About the change from a ⊸ b to LM s a b, I originally used the latter style (as a scalar-parametrized family of categories, using the explicit s parameter to VS, VS2, etc), but I greatly prefer the former notation, especially when type-set. I guess with lhs2tex, we could typeset “LM s a b” by placing the “s” under the (multi)linear map symbol or some such, or perhaps even omit it.

Am I right in thinking that the first two (Obj) arguments proj1 and proj2 serve as proofs that the types involved are legitimate for the category (k)?

Admittedly passing around proof values instead of relying on constraints gives the whole library quite a unhaskelly feel, but it’s the only way I could find that really works well. And often it is possible to provide a public API for a specific category that constructs the proof values from the constraints, like I have done with fstL and sndL in the gist.

I wonder whether this trick is compatible for my goals with circuit synthesis and analysis. I want to express fairly general computations over Category etc and then type-instantiate them into multiple interpretations in the form of categories of functions (for CPU execution), circuits, strictness/demand analysis, timing analysis, and hopefully others. (Rather than requiring the code to be written in this obscure categorical form, I intend to transform conventional pointful (function-specific) code via a (to-be-written) GHC plugin. Our goal is accept arbitrary Haskell code.) I hope there’s a way to either (a) preserve a simple notation like “fst” rather than “proj1 proofA proofB” or (b) automatically synthesize the proof arguments in a general/parametric enough way to allow a multitude of interpretations. I suppose I could instead replace the single generalizing GHC plugin with a number of plugins that produce different specializations of a single theoretical generalization. Wouldn’t be as elegant, though.

BTW, have you see the new paper The constrained-monad problem? I want to investigate whether its techniques can apply to Category & friends for linear maps and for circuits. Perhaps you’d like to give it a try as well. I got to linear maps as an elegant formulation of timing analysis for circuits.

I’m glad you liked the “Reimagining Matrices” post! It’s a piece of a beautiful tapestry that leads through semirings, lattices, categories, and circuit analysis. I hope to back to writing soon and release another chapter. Encouragement like yours always helps my motivation.

Regards, - Conal

On Thu, May 9, 2013 at 7:05 AM, Sjoerd Visscher <sjoerd <at> w3future.com> wrote:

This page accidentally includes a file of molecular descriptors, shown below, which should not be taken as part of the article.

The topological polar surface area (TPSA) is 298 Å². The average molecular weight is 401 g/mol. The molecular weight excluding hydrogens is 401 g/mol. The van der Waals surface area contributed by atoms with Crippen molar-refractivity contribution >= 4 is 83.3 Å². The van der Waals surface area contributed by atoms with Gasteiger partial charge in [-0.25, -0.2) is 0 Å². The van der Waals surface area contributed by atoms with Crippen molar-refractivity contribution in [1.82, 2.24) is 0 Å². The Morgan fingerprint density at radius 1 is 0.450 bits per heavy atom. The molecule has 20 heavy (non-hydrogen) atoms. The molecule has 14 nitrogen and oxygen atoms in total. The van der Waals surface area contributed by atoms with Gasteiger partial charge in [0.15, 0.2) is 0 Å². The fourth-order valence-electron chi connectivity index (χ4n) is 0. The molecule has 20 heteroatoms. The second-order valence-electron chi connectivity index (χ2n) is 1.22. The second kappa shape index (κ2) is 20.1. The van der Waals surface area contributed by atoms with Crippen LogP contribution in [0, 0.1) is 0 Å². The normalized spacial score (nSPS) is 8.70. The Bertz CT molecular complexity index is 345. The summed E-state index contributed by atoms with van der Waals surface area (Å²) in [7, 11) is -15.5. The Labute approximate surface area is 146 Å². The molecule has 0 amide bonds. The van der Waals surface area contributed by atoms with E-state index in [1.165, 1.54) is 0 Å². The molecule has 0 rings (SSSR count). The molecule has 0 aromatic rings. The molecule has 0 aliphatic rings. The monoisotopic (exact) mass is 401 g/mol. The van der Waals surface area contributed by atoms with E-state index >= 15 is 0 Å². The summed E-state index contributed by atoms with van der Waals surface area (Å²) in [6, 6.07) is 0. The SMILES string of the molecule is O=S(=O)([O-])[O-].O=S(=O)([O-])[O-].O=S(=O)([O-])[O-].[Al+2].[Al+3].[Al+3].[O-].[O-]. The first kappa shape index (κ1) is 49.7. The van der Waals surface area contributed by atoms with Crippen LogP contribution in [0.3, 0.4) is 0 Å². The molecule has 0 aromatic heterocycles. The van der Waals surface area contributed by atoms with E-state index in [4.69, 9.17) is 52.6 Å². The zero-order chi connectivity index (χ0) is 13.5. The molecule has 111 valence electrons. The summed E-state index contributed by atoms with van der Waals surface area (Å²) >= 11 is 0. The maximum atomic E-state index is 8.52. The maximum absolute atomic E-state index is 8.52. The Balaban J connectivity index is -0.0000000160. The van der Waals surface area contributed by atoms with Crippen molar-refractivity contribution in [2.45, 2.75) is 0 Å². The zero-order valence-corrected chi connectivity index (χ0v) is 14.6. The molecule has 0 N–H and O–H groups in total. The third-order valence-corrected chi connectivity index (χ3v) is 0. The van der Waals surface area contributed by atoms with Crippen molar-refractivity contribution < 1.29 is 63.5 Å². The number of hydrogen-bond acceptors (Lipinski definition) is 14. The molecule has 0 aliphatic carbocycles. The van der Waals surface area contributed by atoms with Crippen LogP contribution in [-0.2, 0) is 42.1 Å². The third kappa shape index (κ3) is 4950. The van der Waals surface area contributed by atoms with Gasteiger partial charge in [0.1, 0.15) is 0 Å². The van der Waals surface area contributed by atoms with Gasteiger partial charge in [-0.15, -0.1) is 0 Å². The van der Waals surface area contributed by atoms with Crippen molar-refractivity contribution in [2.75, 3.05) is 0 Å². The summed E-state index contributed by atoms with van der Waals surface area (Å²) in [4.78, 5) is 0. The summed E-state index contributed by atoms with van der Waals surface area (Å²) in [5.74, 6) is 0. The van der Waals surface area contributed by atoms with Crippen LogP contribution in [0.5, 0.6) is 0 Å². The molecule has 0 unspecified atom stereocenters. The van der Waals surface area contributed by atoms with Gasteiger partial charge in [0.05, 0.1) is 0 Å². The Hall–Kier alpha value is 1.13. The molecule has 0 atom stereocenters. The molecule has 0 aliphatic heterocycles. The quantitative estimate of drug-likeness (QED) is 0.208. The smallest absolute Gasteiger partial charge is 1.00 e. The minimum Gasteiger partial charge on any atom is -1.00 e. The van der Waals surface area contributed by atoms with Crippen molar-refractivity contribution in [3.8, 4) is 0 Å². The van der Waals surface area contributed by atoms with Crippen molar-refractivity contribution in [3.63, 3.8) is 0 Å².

Hi Conal,I have a package data-category that should be able to do this.I tried implementing your linear map, and this is the result:I had to make some changes to your linear map data type, because it wasn't a valid category (which of course depends on how you define what it means for a data type to be a category). There were 2 problems:1. data-category has a minimal requirement for data types to be a category: every value in the data type has to be a valid arrow. The fact that you needed to add constraints at the arrow level shows that this is not the case for (:-*). The problem is that Dot is under-constrained. Apparently it is not enough for b to be an inner space. What you need is VS2 b (Scalar b). I think this requirement makes sense: if a value is not a valid arrow, it should not be possible to create it in the first place!2. (:-*) is not really one category, it is a family of categories: one for each scalar field. This isn't really a problem for the Category class, because a disjoint union of categories is also a category, but it is a problem for products. Because for products you're required to be able to take the product of any 2 objects. But in the case of (:-*), you can only take the product of objects with the same scalar field. So I changed a :-* b to LM s a b, with Scalar a ~ Scalar b ~ s.I should probably explain a bit about data-category. The problem with the Category class from base is id, with type forall a. cat a a. This assumes that every Haskell type is an object in the category. So one possibility is to add a constraint: forall a. IsObj cat a => cat a a. While you certainly can get quite far with this, at some point it start to get very hard to convince that all constraints are satisfied.Through trial and error I found out that what works best is to have a proof value for each object, and there's one value readily available: the identity arrow for that object. But this then turns id into cat a a -> cat a a, which is quite useless. So I had to borrow from the arrows-only description of categories, which has source and target operations that give the source and target identity arrows for each arrow.Because of the requirement that every value is a valid arrow, there's no need to change the definition of composition.In the code you can see that I have to do a lot of pattern matching. This is to make the constraints inside the arrows available.Admittedly passing around proof values instead of relying on constraints gives the whole library quite a unhaskelly feel, but it's the only way I could find that really works well. And often it is possible to provide a public API for a specific category that constructs the proof values from the constraints, like I have done with fstL and sndL in the gist.I hope this helps you implement your ideas further. Your reimagining matrices post was really superb and I'd love to learn more!greetings,SjoerdOn May 8, 2013, at 12:09 AM, Conal Elliott <conal <at> conal.net> wrote: